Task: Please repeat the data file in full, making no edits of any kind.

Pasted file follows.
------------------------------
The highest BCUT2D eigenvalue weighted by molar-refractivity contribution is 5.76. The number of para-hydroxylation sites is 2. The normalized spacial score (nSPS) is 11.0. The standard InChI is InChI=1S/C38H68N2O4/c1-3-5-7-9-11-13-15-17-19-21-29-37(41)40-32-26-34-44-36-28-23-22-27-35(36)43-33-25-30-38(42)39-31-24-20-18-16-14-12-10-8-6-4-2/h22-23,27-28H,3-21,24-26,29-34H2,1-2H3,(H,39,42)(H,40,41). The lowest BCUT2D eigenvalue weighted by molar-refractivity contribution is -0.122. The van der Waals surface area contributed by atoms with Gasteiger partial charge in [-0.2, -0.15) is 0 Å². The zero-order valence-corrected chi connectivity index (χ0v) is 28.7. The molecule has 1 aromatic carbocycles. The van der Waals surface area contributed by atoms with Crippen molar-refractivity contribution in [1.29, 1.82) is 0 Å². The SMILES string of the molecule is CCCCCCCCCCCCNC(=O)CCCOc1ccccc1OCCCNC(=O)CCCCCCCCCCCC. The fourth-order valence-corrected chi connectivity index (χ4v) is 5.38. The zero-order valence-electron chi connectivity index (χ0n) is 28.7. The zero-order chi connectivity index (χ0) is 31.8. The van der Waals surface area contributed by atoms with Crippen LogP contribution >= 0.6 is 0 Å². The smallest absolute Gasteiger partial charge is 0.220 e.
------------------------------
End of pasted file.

The highest BCUT2D eigenvalue weighted by molar-refractivity contribution is 5.76. The number of para-hydroxylation sites is 2. The normalized spacial score (nSPS) is 11.0. The standard InChI is InChI=1S/C38H68N2O4/c1-3-5-7-9-11-13-15-17-19-21-29-37(41)40-32-26-34-44-36-28-23-22-27-35(36)43-33-25-30-38(42)39-31-24-20-18-16-14-12-10-8-6-4-2/h22-23,27-28H,3-21,24-26,29-34H2,1-2H3,(H,39,42)(H,40,41). The lowest BCUT2D eigenvalue weighted by molar-refractivity contribution is -0.122. The van der Waals surface area contributed by atoms with Gasteiger partial charge in [-0.2, -0.15) is 0 Å². The zero-order valence-corrected chi connectivity index (χ0v) is 28.7. The molecule has 1 aromatic carbocycles. The van der Waals surface area contributed by atoms with Crippen molar-refractivity contribution in [1.29, 1.82) is 0 Å². The SMILES string of the molecule is CCCCCCCCCCCCNC(=O)CCCOc1ccccc1OCCCNC(=O)CCCCCCCCCCCC. The fourth-order valence-corrected chi connectivity index (χ4v) is 5.38. The zero-order valence-electron chi connectivity index (χ0n) is 28.7. The zero-order chi connectivity index (χ0) is 31.8. The van der Waals surface area contributed by atoms with Crippen LogP contribution >= 0.6 is 0 Å². The smallest absolute Gasteiger partial charge is 0.220 e.